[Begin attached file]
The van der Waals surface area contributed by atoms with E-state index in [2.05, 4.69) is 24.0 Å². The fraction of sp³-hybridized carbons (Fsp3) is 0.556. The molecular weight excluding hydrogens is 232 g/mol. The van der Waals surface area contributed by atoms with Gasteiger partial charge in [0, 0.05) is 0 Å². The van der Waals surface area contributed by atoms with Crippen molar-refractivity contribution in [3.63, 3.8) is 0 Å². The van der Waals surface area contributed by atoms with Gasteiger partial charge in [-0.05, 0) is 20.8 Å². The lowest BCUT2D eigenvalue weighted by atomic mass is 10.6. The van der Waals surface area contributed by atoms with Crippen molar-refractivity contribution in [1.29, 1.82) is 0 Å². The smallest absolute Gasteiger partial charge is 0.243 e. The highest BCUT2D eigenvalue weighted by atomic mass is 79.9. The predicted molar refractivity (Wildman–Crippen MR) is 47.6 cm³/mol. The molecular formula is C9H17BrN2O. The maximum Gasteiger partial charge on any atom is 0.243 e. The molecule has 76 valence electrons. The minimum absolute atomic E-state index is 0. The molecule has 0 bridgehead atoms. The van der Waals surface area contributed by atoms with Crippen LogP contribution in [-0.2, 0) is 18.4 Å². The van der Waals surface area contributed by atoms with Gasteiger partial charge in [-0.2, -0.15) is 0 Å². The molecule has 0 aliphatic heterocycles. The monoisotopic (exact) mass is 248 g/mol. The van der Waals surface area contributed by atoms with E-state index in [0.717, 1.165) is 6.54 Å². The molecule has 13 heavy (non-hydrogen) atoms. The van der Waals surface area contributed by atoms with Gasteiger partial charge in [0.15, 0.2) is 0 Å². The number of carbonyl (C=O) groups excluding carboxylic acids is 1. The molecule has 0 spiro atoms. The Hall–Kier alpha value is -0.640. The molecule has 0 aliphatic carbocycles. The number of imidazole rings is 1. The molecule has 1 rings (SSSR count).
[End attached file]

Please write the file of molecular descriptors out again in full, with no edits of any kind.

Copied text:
The van der Waals surface area contributed by atoms with E-state index in [2.05, 4.69) is 24.0 Å². The fraction of sp³-hybridized carbons (Fsp3) is 0.556. The molecular weight excluding hydrogens is 232 g/mol. The van der Waals surface area contributed by atoms with Gasteiger partial charge in [0, 0.05) is 0 Å². The van der Waals surface area contributed by atoms with Crippen molar-refractivity contribution in [3.63, 3.8) is 0 Å². The van der Waals surface area contributed by atoms with Gasteiger partial charge in [-0.05, 0) is 20.8 Å². The lowest BCUT2D eigenvalue weighted by atomic mass is 10.6. The van der Waals surface area contributed by atoms with Crippen molar-refractivity contribution in [1.29, 1.82) is 0 Å². The smallest absolute Gasteiger partial charge is 0.243 e. The highest BCUT2D eigenvalue weighted by atomic mass is 79.9. The predicted molar refractivity (Wildman–Crippen MR) is 47.6 cm³/mol. The molecular formula is C9H17BrN2O. The maximum Gasteiger partial charge on any atom is 0.243 e. The molecule has 76 valence electrons. The minimum absolute atomic E-state index is 0. The molecule has 0 bridgehead atoms. The van der Waals surface area contributed by atoms with Crippen LogP contribution in [-0.2, 0) is 18.4 Å². The van der Waals surface area contributed by atoms with Gasteiger partial charge in [-0.2, -0.15) is 0 Å². The molecule has 0 aliphatic heterocycles. The monoisotopic (exact) mass is 248 g/mol. The van der Waals surface area contributed by atoms with E-state index in [0.717, 1.165) is 6.54 Å². The molecule has 13 heavy (non-hydrogen) atoms. The van der Waals surface area contributed by atoms with Gasteiger partial charge in [0.15, 0.2) is 0 Å². The number of carbonyl (C=O) groups excluding carboxylic acids is 1. The molecule has 0 spiro atoms. The Hall–Kier alpha value is -0.640. The molecule has 0 aliphatic carbocycles. The number of imidazole rings is 1. The molecule has 1 rings (SSSR count).